Urban myth or truth ??
Mouse eating trout are not an old wives’ tale, but an event that happens every five or six years in New Zealand.
This is the result of the three species of native beech tree all seeding at the same time,
which results in an abundance of available mouse food and the explosion of the mice population.
The mice move their way through the beech forests and regularly cross the rivers in search of more beech seed.
Trout, being the opportunist feeders they are, soon tune into the large bundles of protein available to them and
have no hesitation in walloping them at every opportunity!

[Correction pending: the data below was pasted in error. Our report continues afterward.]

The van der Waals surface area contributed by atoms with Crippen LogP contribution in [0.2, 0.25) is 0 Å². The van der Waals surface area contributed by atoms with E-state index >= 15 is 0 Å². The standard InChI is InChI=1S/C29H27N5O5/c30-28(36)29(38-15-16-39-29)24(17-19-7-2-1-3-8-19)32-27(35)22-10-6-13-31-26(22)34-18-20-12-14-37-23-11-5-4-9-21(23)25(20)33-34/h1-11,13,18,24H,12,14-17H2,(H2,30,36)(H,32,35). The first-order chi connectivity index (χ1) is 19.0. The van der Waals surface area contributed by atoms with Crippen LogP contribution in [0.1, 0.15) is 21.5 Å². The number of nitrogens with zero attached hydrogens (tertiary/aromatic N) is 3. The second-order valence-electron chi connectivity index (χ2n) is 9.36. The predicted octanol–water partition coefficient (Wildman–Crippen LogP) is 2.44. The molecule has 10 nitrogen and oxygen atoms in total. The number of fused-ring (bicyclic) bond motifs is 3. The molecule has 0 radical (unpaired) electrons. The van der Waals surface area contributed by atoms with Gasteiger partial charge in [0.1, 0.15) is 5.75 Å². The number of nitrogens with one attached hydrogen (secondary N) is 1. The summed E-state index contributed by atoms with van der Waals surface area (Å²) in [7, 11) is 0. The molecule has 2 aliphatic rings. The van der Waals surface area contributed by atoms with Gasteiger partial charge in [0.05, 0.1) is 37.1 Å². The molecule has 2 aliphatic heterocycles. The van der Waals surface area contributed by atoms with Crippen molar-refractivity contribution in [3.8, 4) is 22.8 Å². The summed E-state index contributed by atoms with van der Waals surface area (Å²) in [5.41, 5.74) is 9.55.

If it’s a ‘mouse year’ then expect plenty of brown trout in the 7–9 pound bracket.
This huge increase in trout food means that they rapidly gain large amounts of weight - trout can put on 4 pound in a few weeks on this diet!
Generally, one does not use a mouse pattern to catch these leviathans – your normal dry or nymph pattern will do the trick.
Well last season, all three species of native beech trees all flowered.
And I’m here to tell you that in the last week or so, I’ve seen mice in the garden, mice along the river and the farmers are reporting mice in their hay sheds.
(thankfully we don’t have any in the lodge!).
The last mouse year was in the 2000–2001 season so another one is overdue!
It’s no coincidence that it was during the last “mouse year” in March 2001 that I managed to land my two largest brown trout, 12.5lb and 11.5lb respectively.
It’s also with a certain amount of pride that I can share with you that these two beauties were caught on the Matakitaki River – which is a mere 20 minute drive from the lodge.